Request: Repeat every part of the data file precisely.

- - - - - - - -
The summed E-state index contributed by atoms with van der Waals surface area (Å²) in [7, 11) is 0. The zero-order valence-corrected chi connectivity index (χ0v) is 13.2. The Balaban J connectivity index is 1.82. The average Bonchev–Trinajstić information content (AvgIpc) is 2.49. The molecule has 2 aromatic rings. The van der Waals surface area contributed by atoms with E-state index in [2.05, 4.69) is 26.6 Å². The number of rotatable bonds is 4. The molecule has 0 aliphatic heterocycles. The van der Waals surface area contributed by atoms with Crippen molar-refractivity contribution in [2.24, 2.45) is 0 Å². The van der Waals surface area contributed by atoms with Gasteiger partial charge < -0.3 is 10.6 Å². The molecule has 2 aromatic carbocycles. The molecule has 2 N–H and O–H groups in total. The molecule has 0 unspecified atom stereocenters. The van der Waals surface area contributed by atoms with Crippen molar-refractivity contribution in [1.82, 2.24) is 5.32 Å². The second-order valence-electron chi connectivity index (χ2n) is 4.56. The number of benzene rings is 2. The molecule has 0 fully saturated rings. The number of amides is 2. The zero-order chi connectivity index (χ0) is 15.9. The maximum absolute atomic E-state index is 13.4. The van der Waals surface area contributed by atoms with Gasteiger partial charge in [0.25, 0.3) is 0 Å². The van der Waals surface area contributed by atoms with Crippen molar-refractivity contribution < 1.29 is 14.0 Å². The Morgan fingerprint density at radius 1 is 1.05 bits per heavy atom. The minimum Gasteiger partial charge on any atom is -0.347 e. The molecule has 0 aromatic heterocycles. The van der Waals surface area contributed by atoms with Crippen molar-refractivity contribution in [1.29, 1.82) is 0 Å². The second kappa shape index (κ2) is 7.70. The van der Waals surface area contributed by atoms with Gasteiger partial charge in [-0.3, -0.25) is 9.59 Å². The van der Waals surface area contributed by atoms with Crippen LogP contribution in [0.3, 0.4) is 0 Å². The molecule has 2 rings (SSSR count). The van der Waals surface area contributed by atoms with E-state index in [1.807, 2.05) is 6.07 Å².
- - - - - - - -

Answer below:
The summed E-state index contributed by atoms with van der Waals surface area (Å²) in [7, 11) is 0. The zero-order valence-corrected chi connectivity index (χ0v) is 13.2. The Balaban J connectivity index is 1.82. The average Bonchev–Trinajstić information content (AvgIpc) is 2.49. The molecule has 2 aromatic rings. The van der Waals surface area contributed by atoms with E-state index in [2.05, 4.69) is 26.6 Å². The number of rotatable bonds is 4. The molecule has 0 aliphatic heterocycles. The van der Waals surface area contributed by atoms with Crippen molar-refractivity contribution in [2.24, 2.45) is 0 Å². The van der Waals surface area contributed by atoms with Gasteiger partial charge < -0.3 is 10.6 Å². The molecule has 2 aromatic carbocycles. The molecule has 2 N–H and O–H groups in total. The molecule has 0 unspecified atom stereocenters. The van der Waals surface area contributed by atoms with Crippen molar-refractivity contribution in [1.82, 2.24) is 5.32 Å². The second-order valence-electron chi connectivity index (χ2n) is 4.56. The number of benzene rings is 2. The molecule has 0 fully saturated rings. The number of amides is 2. The zero-order chi connectivity index (χ0) is 15.9. The maximum absolute atomic E-state index is 13.4. The van der Waals surface area contributed by atoms with Gasteiger partial charge in [0.25, 0.3) is 0 Å². The van der Waals surface area contributed by atoms with Crippen molar-refractivity contribution < 1.29 is 14.0 Å². The Morgan fingerprint density at radius 1 is 1.05 bits per heavy atom. The minimum Gasteiger partial charge on any atom is -0.347 e. The molecule has 0 aromatic heterocycles. The van der Waals surface area contributed by atoms with Crippen molar-refractivity contribution in [1.29, 1.82) is 0 Å². The second kappa shape index (κ2) is 7.70. The van der Waals surface area contributed by atoms with Gasteiger partial charge in [-0.3, -0.25) is 9.59 Å². The van der Waals surface area contributed by atoms with Crippen LogP contribution in [0.3, 0.4) is 0 Å². The molecule has 2 rings (SSSR count). The van der Waals surface area contributed by atoms with E-state index in [1.807, 2.05) is 6.07 Å².